Oscar Watch, charting the ups and downs of award season, arrives every Monday. This week we're looking at movies that have been going over big and running afoul, as well as wondering why Chris Rock's "Top Five" can't find a foothold with voters.
Ava DuVernay's powerful civil rights drama has been winning standing ovations since its AFI Fest premiere last month, and its academy screening Saturday afternoon prompted the same reaction. The audience at the Samuel Goldwyn Theater in Beverly Hills was on the small side, maybe 300, but they gave it up in a big way for the cast, particularly lead David Oyelowo, who earned what one academy member called the year's most enthusiastic response. Past Oscar winners haven't been shy in lending support (here and here, among others), giving the film continued momentum as it moves closer to its Christmas Day limited release.
'Birdman' score outrage
Look, we love Antonio Sanchez's percussive "Birdman" score as much as the next drum major, but rules are rules, and the academy's are crystal clear on this count: "Scores diluted by use of tracked themes or other pre-existing music, diminished in impact by the predominant use of songs, or assembled from the music of more than one composer shall not be eligible."
And "Birdman" uses a lot of preexisting music, classical pieces by Gustav Mahler, John Adams and Tchaikovsky, among others, and often in key moments. The inclusion of these pieces does not lessen the effect of Sanchez's clanging, tension-amping work. It's perfect. But it does clearly make it ineligible, which was the case with Clint Mansell's "Black Swan" score (which adapted Tchaikovsky’s "Swan Lake") and Jonny Greenwood’s "There Will Be Blood" music (which incorporated pieces by Brahms and Arvo Part).
You want to go the sackcloth and ashes route? Fine. But maybe the ire would be better directed at revising the music branch's existing rule instead of wailing every time some inventive piece of work gets shafted.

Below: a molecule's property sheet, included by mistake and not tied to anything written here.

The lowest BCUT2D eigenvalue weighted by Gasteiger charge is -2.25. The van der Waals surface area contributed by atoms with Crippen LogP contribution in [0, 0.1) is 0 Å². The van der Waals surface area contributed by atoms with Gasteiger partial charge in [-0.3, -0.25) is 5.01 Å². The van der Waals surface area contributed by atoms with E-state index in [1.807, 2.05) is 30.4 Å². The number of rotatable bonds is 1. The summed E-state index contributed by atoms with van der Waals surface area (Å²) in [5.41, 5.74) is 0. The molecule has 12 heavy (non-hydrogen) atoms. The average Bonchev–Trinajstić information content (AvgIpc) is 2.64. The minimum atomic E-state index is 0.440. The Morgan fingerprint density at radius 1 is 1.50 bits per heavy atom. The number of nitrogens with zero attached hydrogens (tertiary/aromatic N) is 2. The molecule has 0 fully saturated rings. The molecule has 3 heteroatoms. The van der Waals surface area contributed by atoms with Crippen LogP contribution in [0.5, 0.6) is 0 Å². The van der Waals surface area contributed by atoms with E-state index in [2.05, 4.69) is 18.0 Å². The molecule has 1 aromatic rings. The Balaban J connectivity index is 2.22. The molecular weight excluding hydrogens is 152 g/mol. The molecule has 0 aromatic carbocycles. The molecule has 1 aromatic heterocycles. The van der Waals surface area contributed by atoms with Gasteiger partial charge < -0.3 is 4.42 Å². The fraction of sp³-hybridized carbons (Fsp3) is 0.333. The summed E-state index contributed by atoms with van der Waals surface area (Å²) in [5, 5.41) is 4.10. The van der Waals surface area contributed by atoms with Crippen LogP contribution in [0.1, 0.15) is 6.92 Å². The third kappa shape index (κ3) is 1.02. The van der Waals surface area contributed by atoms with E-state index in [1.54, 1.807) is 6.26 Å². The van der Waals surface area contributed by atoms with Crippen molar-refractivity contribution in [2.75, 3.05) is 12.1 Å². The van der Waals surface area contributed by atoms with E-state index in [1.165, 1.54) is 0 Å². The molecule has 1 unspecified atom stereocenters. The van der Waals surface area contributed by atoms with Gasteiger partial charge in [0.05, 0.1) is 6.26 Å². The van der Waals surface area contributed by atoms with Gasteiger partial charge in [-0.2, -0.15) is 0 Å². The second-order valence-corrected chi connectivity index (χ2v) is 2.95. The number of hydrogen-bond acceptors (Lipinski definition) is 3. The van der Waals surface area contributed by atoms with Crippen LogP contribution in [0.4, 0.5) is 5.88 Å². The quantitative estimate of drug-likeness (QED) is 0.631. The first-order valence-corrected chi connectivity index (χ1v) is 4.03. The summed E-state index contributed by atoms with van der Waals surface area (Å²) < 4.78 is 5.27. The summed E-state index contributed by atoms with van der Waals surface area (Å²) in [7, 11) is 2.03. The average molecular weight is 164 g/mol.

Oscar foreign-language shortlist
The slate of nine movies that voting volunteers and members of the academy’s Foreign Language Film Award Executive Committee shortlisted won't make everyone happy. (French-Canadian director Xavier Dolan took to Twitter to vent his disappointment over the exclusion of his film "Mommy.") But it's a strong group, including the movies — "Ida," "Leviathan," "Force Majeure," "Wild Tales" — that have been dominating critics awards this month.
And the lesser-known titles that made the cut have their champions too, generating fine notices at festivals. (This review of Georgia's near-wordless drama "Corn Island" points to its merit.) Yes, it would nice if the Dardenne brothers would win an Oscar nomination one of these years. But sorting through 83 submissions and narrowing the field down to nine is a monumental task, and those involved in the job this year deserve to be congratulated.
Chris Rock's romantic comedy killed at the Toronto International Film Festival, leading to a bidding war and a prime December release date that had many thinking the film and its writer-director-star might win some love this award season. But even with separate categories for comedies, the Hollywood Foreign Press Assn. didn't give the movie one Golden Globe nomination. And the film is probably too funny to win favor with Oscar voters, who tend to reward more LQTM, Woody Allen-style humor. Wait ... you say "Top Five" has been repeatedly compared to Allen's comedy style? Hmmm ... well, why hasn't it been winning more favor then?
Angelina Jolie's dutiful portrait of Louis Zamperini, the Olympic runner and Air Force bombardier who spent two years in Japanese prison camps, currently boasts a 44% approval rating at movie review aggregator Rotten Tomatoes. "Unbroken" opens Christmas Day, so that number may change as more reviews arrive. The lowest Rotten Tomatoes score for a best picture nominee? Stephen Daldry's 9/11 tear-jerker, "Extremely Loud & Incredibly Close," at 46%.
Twitter: @glennwhippCopyright © 2016, Los Angeles Times